That reality was evident when the Cheltenham Education Association released a survey in which its union members said they’d long been warning administrators about an out-of-control climate of violence and disrespect that left them feeling unsafe, if not terrified.
Among the most tangible reforms is a bulked-up staff around discipline, which includes four administrators for climate and culture, two secondary mental health wellness counselors, two disciplinary coordinators, two safety officers, and an elementary school social worker.
In addition, the district formed five “Climate and Culture” work groups around issues such as “Safety/Norm/Rules” and “Race/Equity,” as well as what a district news release called “a more meaningful approach” to discipline, including suspensions, expulsions, and a first-ever “youth court” slated to launch later this fall. It also announced expanded counseling and mentoring, as well new partnerships with the Graduate School of Education at Penn, Gratz College, and the Black Men at Penn School of Social Work.
Susan O’Grady, the district spokeswoman, said a teacher will be on special assignment this year as a mindfulness and positive psychology coach, arranging workshops on the power of positive thinking.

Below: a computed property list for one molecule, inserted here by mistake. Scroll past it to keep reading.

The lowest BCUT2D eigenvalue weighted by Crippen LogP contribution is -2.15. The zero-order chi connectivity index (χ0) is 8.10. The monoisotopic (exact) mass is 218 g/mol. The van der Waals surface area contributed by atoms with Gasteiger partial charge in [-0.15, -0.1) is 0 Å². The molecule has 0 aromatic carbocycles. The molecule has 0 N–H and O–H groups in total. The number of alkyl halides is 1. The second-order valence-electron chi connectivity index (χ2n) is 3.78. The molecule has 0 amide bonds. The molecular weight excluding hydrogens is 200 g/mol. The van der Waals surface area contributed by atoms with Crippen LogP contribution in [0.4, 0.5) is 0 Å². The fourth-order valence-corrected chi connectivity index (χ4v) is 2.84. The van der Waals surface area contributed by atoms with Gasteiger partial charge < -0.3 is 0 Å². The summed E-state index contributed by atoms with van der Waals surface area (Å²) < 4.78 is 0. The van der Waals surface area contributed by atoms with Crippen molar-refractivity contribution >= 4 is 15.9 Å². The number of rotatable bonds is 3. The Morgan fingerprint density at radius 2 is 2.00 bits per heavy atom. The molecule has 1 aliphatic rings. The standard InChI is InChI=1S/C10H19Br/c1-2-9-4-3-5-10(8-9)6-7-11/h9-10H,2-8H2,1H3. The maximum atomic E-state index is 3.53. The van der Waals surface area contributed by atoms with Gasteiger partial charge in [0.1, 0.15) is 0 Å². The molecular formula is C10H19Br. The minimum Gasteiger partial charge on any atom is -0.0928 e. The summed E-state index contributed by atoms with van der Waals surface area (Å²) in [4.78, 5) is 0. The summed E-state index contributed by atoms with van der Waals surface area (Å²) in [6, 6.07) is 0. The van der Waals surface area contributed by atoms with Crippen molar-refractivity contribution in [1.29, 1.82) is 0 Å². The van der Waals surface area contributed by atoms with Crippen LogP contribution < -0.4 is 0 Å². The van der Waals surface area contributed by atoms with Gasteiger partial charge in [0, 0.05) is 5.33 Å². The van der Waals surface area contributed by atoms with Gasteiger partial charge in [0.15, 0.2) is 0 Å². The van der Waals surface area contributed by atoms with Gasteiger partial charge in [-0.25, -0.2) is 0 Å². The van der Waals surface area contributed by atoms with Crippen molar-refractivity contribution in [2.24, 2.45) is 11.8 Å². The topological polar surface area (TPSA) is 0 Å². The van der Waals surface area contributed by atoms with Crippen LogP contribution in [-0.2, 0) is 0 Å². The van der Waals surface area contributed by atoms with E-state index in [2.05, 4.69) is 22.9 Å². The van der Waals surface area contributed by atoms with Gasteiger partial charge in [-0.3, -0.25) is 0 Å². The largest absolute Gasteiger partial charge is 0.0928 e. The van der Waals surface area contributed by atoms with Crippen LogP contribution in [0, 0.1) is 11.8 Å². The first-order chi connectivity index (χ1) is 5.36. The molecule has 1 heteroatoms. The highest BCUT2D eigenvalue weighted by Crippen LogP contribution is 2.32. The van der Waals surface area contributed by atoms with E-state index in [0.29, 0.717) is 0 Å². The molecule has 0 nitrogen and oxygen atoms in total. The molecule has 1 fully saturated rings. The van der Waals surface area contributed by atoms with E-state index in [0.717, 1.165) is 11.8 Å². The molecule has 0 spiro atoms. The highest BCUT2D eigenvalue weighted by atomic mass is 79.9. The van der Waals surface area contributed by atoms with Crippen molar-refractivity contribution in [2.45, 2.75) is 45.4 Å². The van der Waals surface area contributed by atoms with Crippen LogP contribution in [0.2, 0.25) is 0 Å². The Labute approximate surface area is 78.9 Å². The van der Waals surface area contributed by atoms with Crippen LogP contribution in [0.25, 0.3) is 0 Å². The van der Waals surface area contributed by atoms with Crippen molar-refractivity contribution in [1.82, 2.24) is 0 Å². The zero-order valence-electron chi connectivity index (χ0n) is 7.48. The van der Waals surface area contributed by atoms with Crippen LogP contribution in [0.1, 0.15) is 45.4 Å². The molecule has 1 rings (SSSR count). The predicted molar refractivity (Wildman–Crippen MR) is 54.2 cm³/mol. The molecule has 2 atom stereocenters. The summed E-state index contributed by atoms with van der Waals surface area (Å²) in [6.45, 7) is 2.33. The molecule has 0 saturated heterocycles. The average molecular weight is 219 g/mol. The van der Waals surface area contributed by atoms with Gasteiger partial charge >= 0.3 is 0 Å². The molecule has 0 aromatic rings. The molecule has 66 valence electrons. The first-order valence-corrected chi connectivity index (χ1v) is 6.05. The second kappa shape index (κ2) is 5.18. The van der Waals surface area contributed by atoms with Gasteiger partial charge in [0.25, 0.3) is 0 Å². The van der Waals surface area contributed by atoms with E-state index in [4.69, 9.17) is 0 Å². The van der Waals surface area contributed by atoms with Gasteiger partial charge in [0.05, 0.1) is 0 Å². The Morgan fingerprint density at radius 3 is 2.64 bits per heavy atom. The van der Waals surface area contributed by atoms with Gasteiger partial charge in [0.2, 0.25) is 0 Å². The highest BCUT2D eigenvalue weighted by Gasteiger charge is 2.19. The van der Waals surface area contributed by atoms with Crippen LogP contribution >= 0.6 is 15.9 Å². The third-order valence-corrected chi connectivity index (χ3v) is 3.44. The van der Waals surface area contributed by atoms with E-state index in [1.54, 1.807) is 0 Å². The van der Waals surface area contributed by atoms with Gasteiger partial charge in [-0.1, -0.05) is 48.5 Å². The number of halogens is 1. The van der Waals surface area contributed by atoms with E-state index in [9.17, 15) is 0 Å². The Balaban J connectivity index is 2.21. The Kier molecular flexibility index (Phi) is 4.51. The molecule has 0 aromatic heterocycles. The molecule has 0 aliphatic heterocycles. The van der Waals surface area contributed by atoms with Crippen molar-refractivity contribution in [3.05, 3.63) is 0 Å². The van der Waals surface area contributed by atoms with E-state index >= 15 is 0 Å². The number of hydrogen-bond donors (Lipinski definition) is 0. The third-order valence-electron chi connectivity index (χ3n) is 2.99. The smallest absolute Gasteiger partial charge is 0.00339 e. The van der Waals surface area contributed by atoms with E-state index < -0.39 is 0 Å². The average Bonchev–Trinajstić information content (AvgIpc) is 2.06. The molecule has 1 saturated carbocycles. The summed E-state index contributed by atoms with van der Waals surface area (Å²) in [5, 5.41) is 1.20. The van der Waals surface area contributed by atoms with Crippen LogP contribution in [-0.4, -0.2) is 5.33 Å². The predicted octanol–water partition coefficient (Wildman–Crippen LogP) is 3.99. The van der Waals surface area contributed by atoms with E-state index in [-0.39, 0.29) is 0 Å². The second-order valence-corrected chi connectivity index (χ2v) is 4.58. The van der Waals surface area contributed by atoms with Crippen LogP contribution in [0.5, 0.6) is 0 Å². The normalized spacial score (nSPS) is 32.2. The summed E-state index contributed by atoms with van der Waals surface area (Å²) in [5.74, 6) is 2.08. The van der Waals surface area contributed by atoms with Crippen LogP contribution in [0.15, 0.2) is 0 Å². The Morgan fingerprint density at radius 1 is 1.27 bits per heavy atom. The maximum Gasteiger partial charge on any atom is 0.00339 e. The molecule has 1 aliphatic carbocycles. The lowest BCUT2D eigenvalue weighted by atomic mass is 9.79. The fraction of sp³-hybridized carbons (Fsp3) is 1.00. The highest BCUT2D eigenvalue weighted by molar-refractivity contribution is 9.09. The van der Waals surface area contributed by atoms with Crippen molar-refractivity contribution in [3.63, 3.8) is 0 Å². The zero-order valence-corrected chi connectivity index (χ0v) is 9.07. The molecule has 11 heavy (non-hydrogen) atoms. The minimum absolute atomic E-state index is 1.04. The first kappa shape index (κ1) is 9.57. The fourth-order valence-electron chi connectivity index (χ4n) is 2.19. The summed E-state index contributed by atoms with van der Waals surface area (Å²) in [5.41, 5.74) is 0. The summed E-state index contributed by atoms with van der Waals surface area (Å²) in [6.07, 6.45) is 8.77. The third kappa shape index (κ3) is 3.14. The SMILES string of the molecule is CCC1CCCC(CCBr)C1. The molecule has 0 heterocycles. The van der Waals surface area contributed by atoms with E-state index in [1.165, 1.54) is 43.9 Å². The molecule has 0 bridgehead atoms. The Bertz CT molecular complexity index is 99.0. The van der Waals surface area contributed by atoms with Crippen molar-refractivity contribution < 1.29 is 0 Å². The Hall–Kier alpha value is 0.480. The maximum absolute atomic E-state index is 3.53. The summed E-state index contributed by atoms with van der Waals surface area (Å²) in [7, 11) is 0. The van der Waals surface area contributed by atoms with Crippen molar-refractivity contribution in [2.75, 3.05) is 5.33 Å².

But the greatest concern for students and parents in the first week of school seems to be the changes around the cafeteria.
Cheltenham High students and their parents say the reduction in their daily lunch break from 47 to 30 minutes, coupled with the new tracking system called ScholarChip that requires students to swipe a card to enter the cafeteria, has created long lines followed by a mad dash to wolf down food.
“My son would go outside and run around, burn off energy,” said Damon Moreland, father of 15-year-old twin sophomores. “I told [his daughter] you had some bad apples that spoiled it for everyone else.” Moreland’s daughter Zoe described the atmosphere during the first week of school as “definitely really tense.”
Others with a stake in the district say the flurry of announced changes for the new school year don’t go far enough in addressing the core problem of out-of-control students. For example, the district modified its cellphone policy to allow silent cellphone usage in the hallways and cafeteria. School officials said cellphones and social media triggered May’s incident.